Saturday, October 25, 2008

Clive Crook - A system overwhelmed by innovation

In an interesting article in the Financial Times, Clive Crook mulls over the long-term prospects for the financial system and for regulation of the overall economy.
Sorting out the details of the response will be messy but the principles are now clear and policy is forming around them. First, address illiquidity in the market for mortgage-backed securities. Second, inject public capital on a huge scale, drawing in new private capital at the same time. Third, revive the inter-bank market with temporary guarantees. Fourth, especially in the US, step up efforts to slow mortgage foreclosures, to relieve the distress and stop house prices undershooting.

Monday, October 20, 2008

Financial Risk, Safe Bike Lanes

Here's an interesting mix. Real Time Economics summarizes Fed Governor Kroszner's words encouraging the financial sector to take risk into account. At the same time, Streetsblog summarizes some research that indicates that increasing the availability of safe bike lanes increases the number of people who bike.

Perhaps it isn't so much that bankers don't take into account risk per se, but as a result of the structure of incentives we've built up. Perhaps, to make an analogy, there aren't very many safe bike routes.

We have either highly padded and regulated cars (the commercial banking sector). Many accidents occur not because of lack of regulation but perhaps because of an "excess" it, which encourages drivers to stop paying attention to risk (I have a huge amount of metal surrounding me, I can't feel the wind, I have a nice, cushy seat and a seat belt and air bags, etc.). Lots of car accidents aren't really terrible, but a few are.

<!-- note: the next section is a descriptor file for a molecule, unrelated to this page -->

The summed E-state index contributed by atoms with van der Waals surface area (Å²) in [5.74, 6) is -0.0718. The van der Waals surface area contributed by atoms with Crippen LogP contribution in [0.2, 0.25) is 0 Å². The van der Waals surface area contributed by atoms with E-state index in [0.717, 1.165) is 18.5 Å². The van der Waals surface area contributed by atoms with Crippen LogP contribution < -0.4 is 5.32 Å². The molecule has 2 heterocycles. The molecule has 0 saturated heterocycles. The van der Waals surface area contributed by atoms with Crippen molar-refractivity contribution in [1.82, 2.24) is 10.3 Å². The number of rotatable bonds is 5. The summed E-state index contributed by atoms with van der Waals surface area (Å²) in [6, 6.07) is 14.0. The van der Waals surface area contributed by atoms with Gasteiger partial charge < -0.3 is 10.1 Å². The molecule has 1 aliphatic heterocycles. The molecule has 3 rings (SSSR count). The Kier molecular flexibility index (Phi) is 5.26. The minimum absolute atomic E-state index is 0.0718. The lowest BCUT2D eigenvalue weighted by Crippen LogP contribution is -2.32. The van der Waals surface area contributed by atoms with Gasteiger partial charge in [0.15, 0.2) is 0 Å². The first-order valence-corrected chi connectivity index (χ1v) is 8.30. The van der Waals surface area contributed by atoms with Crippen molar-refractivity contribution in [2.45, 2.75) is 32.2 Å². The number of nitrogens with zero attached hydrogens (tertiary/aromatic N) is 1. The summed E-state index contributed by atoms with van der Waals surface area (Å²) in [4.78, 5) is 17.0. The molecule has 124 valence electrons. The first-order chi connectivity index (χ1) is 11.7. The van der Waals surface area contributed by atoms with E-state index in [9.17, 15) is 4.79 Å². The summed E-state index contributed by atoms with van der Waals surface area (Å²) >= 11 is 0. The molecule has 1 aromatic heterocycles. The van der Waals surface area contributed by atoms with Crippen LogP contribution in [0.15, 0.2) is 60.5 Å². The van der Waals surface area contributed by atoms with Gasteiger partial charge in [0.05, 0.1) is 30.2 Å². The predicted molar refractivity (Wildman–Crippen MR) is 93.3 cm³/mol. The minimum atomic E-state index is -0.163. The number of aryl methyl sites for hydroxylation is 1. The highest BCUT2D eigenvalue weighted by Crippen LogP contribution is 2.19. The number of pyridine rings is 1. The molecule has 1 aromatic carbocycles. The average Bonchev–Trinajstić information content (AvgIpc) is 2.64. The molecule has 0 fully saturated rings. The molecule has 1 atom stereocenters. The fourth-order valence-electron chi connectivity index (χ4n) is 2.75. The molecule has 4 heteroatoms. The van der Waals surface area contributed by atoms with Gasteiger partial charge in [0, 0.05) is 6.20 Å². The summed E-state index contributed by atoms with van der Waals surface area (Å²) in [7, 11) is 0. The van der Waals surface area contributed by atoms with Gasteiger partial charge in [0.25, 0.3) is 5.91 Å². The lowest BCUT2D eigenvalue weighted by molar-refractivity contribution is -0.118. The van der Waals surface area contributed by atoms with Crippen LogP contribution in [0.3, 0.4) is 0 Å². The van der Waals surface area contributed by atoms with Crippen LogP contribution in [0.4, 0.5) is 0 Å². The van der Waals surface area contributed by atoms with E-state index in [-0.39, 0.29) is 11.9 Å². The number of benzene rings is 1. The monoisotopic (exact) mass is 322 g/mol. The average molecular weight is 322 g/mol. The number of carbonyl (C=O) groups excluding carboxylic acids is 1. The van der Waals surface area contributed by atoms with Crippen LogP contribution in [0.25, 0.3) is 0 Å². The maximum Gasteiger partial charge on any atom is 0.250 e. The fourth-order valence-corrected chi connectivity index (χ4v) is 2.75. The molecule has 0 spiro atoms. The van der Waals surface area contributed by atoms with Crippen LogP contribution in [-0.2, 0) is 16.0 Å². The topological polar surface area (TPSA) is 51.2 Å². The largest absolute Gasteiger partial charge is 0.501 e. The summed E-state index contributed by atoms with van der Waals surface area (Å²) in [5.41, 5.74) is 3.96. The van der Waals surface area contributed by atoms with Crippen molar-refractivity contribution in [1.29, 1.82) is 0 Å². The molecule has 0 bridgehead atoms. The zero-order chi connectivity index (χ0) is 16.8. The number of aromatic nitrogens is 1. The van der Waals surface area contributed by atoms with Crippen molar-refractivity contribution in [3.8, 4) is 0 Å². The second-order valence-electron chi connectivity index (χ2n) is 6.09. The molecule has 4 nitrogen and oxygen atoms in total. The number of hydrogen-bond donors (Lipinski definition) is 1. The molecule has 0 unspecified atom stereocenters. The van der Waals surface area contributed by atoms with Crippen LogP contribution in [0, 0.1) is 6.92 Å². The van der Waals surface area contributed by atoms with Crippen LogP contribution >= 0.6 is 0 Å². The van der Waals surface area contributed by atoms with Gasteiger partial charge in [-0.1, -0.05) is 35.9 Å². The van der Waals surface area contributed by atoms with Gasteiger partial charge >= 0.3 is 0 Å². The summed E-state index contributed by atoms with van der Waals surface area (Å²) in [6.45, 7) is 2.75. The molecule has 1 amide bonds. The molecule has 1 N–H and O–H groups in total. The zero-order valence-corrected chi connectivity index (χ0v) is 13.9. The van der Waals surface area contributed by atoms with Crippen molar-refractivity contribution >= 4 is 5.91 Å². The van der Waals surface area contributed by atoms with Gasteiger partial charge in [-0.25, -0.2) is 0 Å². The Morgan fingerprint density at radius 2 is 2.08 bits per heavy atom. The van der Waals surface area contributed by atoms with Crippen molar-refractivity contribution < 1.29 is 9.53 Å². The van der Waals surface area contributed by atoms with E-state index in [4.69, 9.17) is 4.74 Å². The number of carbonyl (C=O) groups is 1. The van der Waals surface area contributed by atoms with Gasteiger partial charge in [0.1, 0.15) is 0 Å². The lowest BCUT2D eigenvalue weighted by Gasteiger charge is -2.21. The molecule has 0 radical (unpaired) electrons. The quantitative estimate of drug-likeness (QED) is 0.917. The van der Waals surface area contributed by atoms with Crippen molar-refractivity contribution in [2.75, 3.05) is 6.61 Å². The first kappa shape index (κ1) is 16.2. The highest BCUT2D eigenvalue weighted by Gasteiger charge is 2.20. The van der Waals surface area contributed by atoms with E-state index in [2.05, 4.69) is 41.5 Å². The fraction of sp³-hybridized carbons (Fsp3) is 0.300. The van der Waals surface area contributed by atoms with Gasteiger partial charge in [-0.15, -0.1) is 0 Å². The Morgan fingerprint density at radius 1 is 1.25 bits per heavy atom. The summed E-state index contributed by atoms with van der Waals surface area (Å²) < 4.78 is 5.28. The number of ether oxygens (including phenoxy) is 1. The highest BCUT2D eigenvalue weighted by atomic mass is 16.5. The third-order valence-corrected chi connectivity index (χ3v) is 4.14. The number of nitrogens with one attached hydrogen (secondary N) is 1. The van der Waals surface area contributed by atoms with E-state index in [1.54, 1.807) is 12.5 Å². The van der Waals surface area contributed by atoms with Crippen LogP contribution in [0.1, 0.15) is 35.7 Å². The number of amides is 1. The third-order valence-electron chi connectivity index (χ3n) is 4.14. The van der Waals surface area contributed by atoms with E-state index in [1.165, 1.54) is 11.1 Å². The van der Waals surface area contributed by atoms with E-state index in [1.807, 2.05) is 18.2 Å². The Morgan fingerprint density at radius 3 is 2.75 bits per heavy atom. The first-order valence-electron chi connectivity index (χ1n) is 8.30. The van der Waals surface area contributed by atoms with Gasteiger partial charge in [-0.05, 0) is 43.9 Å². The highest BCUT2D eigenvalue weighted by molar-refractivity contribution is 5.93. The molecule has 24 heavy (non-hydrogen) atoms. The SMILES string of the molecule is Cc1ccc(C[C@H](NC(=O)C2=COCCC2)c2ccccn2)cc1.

The idea of increasing the awareness of risk in bank management by adding indicators and reports is like adding an extra gauge in one's car that indicates the level of risk at which one is driving. I bet most people might pay attention to it the first day or two, and then just go back to the old ways ... because the incentives haven't changed at all. I know driving 20 miles above the speed limit is pretty stupid. But I haven't died yet, and I'm in a hurry.

On the other hand, bikers (and motorbikers) are exposed to huge amounts of risk if they interact with cars. Those who ride end up being highly risk-taking (who'd ride a bike in his right mind?).